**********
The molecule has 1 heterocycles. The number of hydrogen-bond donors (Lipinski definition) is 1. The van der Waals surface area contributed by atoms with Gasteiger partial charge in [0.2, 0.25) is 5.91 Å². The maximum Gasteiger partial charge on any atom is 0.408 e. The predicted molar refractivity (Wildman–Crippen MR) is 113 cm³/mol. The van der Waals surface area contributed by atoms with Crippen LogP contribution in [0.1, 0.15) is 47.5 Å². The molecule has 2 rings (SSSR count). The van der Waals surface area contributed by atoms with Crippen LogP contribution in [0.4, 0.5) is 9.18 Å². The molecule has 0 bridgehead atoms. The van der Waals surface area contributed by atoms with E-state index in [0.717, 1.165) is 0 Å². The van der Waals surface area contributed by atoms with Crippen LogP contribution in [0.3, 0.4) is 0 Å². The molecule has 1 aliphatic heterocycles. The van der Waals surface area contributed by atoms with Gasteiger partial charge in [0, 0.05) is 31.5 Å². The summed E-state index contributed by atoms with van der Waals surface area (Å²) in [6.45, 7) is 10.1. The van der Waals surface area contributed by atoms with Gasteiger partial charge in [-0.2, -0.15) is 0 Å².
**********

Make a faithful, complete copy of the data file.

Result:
The molecule has 1 heterocycles. The number of hydrogen-bond donors (Lipinski definition) is 1. The van der Waals surface area contributed by atoms with Gasteiger partial charge in [0.2, 0.25) is 5.91 Å². The maximum Gasteiger partial charge on any atom is 0.408 e. The predicted molar refractivity (Wildman–Crippen MR) is 113 cm³/mol. The van der Waals surface area contributed by atoms with Crippen LogP contribution in [0.1, 0.15) is 47.5 Å². The molecule has 2 rings (SSSR count). The van der Waals surface area contributed by atoms with Crippen LogP contribution in [0.4, 0.5) is 9.18 Å². The molecule has 0 bridgehead atoms. The van der Waals surface area contributed by atoms with E-state index in [0.717, 1.165) is 0 Å². The van der Waals surface area contributed by atoms with Crippen LogP contribution in [0.3, 0.4) is 0 Å². The molecule has 1 aliphatic heterocycles. The van der Waals surface area contributed by atoms with Gasteiger partial charge in [0, 0.05) is 31.5 Å². The summed E-state index contributed by atoms with van der Waals surface area (Å²) in [6.45, 7) is 10.1. The van der Waals surface area contributed by atoms with Gasteiger partial charge in [-0.2, -0.15) is 0 Å².